Join Michael Hochman, MD, MPH, for the first episode of Updates in Slow Medicine. This installment features a brief examination of recent research regarding non-specific clinical tests and their influence on antibiotic prescribing.
Please click here to read the full Updates in Slow Medicine article.
Links to Referenced Articles:
NEJM Article 1 (CRP testing):
C-Reactive Protein Testing to Guide Antibiotic Prescribing for COPD Exacerbations
Accompanying NEJM Editorial Article:
COPD Exacerbations — A Target for Antibiotic Stewardship
Cochrane Library Article:
Antibiotics for exacerbations of chronic obstructive pulmonary disease
NEJM Article 2 (Procalcitonin testing):
Procalcitonin-Guided Use of Antibiotics for Lower Respiratory Tract Infection
About the series:
Michael Hochman, MD, MPH, and colleague Pieter Cohen, MD, cofounded the educational series Updates in Slow Medicine where they provide thoughtful commentary on hot topics in clinical practice while applying the principles of Slow Medicine, an idea based on the broader Slow Movement. When applying Slow Movement principles to medicine, the team of physicians are hoping to promote “a thoughtful, evidence-based approach to clinical care, emphasizing careful clinical reasoning and patient-focused care.”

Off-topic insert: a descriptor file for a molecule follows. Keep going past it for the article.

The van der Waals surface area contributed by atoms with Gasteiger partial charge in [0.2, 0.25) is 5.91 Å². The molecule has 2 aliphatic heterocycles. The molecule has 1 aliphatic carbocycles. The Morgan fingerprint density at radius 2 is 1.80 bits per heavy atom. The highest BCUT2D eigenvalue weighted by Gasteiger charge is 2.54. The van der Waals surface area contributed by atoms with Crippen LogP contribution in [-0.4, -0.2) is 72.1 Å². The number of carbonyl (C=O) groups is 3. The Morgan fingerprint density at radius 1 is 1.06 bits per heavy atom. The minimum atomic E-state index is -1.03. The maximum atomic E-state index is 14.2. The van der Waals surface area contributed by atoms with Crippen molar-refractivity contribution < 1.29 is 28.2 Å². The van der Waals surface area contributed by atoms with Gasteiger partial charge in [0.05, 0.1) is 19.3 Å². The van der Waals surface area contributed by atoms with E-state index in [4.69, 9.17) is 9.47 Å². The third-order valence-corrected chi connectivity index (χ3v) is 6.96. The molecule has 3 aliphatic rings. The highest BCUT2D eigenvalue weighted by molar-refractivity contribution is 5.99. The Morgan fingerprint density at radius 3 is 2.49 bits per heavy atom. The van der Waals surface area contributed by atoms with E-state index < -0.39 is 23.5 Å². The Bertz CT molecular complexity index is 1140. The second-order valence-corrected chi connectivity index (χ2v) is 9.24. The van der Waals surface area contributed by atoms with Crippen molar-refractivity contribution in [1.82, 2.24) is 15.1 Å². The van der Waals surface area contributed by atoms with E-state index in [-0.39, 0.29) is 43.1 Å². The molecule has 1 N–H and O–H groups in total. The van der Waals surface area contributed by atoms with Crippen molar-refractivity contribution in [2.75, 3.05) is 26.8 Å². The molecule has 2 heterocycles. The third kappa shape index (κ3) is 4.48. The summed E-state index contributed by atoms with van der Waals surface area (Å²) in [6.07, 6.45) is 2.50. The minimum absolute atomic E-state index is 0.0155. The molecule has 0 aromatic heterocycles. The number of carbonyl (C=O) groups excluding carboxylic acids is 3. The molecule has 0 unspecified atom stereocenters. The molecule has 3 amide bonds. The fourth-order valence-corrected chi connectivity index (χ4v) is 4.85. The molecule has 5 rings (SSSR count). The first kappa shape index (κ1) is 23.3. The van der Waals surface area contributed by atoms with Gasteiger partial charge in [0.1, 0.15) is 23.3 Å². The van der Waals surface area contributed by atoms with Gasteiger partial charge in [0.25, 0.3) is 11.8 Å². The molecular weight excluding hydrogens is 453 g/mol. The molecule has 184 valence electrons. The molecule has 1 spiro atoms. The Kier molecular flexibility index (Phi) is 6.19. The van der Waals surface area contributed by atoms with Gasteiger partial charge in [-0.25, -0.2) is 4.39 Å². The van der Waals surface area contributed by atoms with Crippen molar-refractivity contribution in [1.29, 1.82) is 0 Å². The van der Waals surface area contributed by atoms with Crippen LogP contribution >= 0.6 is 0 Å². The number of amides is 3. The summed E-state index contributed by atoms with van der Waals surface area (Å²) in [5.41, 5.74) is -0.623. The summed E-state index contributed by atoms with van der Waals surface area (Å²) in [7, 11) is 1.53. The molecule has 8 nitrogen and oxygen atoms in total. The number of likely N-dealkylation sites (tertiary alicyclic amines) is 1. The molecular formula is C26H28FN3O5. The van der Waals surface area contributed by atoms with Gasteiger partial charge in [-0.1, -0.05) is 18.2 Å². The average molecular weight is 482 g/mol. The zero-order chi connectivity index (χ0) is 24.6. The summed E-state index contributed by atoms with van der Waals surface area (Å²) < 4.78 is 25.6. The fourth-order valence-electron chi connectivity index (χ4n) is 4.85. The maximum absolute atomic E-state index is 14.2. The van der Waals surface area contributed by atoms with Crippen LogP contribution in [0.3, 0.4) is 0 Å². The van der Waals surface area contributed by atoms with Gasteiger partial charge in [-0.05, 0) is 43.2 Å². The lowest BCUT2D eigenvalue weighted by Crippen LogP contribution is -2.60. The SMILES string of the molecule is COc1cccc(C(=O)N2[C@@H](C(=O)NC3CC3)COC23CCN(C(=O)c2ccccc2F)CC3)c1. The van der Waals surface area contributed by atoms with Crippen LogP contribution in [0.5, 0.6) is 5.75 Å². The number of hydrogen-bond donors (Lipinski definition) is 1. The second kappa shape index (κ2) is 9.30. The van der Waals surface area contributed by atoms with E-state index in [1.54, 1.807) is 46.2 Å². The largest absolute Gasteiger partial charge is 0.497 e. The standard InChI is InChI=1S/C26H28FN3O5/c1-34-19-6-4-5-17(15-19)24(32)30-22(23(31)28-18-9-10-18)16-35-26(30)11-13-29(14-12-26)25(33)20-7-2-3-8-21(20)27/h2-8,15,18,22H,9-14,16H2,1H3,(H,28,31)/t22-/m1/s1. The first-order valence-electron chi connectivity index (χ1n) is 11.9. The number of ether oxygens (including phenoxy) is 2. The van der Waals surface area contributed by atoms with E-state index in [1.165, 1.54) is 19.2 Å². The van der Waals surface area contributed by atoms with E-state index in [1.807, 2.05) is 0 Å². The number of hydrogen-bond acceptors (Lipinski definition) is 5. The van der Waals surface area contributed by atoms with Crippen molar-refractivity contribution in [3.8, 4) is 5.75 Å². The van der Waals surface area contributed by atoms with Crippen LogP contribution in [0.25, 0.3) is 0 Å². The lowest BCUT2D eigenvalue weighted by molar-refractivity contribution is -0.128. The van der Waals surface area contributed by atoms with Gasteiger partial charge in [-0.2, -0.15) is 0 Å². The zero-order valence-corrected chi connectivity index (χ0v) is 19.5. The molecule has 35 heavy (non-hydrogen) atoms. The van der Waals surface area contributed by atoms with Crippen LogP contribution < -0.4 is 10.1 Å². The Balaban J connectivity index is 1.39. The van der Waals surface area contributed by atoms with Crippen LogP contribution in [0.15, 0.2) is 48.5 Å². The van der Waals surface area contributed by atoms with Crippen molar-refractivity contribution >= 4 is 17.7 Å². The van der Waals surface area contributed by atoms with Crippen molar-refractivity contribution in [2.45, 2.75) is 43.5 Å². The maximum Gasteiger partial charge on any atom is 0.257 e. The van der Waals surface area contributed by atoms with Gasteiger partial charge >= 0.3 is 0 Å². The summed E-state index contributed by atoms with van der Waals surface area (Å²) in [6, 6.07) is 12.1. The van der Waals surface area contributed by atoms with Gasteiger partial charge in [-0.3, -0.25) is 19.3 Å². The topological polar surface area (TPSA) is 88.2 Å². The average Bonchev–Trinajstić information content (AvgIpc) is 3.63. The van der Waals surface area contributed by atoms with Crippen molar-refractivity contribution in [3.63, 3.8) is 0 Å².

Dr. Hochman studied at Harvard Medical School and is currently a board certified general internist at USC’s Keck School of Medicine. He serves as Director of the USC Gehr Family Center for Health Systems Science and Innovation, where he is also a Clinical Associate Professor of Medicine.
Dr. Cohen is a general internist at Cambridge Health Alliance in Somerville, Massachusetts and Associate Professor of Medicine at Harvard Medical School.
Updates in Slow Medicine, currently published in a weblog-style format on MedPage Today, will now also be a recurring video series on The Doctor’s Channel, featuring Dr. Hochman as host and subject matter expert.
The founders of the publication describe the concept of Slow Medicine as:
The practice of medicine in which one is careful in interviewing (and examining) patients, careful to balance benefits and harms of diagnostic and therapeutic interventions, slow to intervene when symptoms are undifferentiated, committed to observation as an important diagnostic and therapeutic strategy, and cautious about adopting new diagnostic tests and therapies until the evidence establishes their value.